Flamenco in Solitary
At a terrible nightmare time which screams out for flamenco poetry to make sense of it, we are all in solitary confinement. But just as the flamenco world will have to adapt to the new reality, so will the rest of us.
We are all now discovering the true value of those who perform the most essential tasks in society, whose work was previously taken for granted. And hopefully, we are also getting too addicted to the Endorphins produced by helping and caring to go back to fighting each other for survival. If we can adapt that far, flamenco will be fine – when the tears have dried.
Like everyone else, all Flamenco Express performances have been cancelled. And realistically, 2021 seems the soonest we can expect to appear again.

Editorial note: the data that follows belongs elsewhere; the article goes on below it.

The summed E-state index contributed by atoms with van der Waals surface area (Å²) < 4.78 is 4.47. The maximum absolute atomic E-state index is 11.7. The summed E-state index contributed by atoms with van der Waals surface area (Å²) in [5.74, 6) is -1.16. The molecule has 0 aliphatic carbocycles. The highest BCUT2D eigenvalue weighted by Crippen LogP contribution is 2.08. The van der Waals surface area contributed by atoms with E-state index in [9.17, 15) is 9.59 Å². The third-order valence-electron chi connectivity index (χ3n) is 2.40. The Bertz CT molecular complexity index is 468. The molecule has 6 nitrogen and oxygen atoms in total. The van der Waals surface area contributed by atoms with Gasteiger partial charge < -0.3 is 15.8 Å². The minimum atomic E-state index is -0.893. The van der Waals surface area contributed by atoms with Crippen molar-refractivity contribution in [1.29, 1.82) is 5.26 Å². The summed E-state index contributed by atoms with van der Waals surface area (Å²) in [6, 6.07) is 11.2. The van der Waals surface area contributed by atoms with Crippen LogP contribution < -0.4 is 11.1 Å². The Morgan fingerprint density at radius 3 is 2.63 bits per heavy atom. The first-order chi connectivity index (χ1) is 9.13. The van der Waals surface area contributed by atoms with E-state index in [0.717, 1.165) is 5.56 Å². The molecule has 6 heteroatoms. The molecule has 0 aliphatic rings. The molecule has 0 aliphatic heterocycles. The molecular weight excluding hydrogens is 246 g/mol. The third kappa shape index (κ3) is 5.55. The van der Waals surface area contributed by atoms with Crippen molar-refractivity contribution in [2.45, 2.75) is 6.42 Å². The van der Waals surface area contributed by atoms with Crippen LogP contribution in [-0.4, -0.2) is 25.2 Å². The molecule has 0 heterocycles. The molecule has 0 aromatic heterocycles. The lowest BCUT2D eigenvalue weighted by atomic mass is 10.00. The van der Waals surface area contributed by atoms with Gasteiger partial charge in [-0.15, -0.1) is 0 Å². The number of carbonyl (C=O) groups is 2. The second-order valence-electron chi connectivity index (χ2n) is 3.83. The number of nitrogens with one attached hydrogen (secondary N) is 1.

Normally, this could be written off to experience, and Life would Go On. However, a year is a long time, and flamenco feeds on intimate contact with the audience and between artists. It does not thrive in captivity, or with every venue closed. But it does thrive on community spirit.
Freeing flamenco again presumably means rediscovering what freedom means. But flamenco always helped us do that, producing some of the free-est human spirits ever. So it should be second nature.
Either way, we have to make the effort, not least to repay the sacrifices made by so many.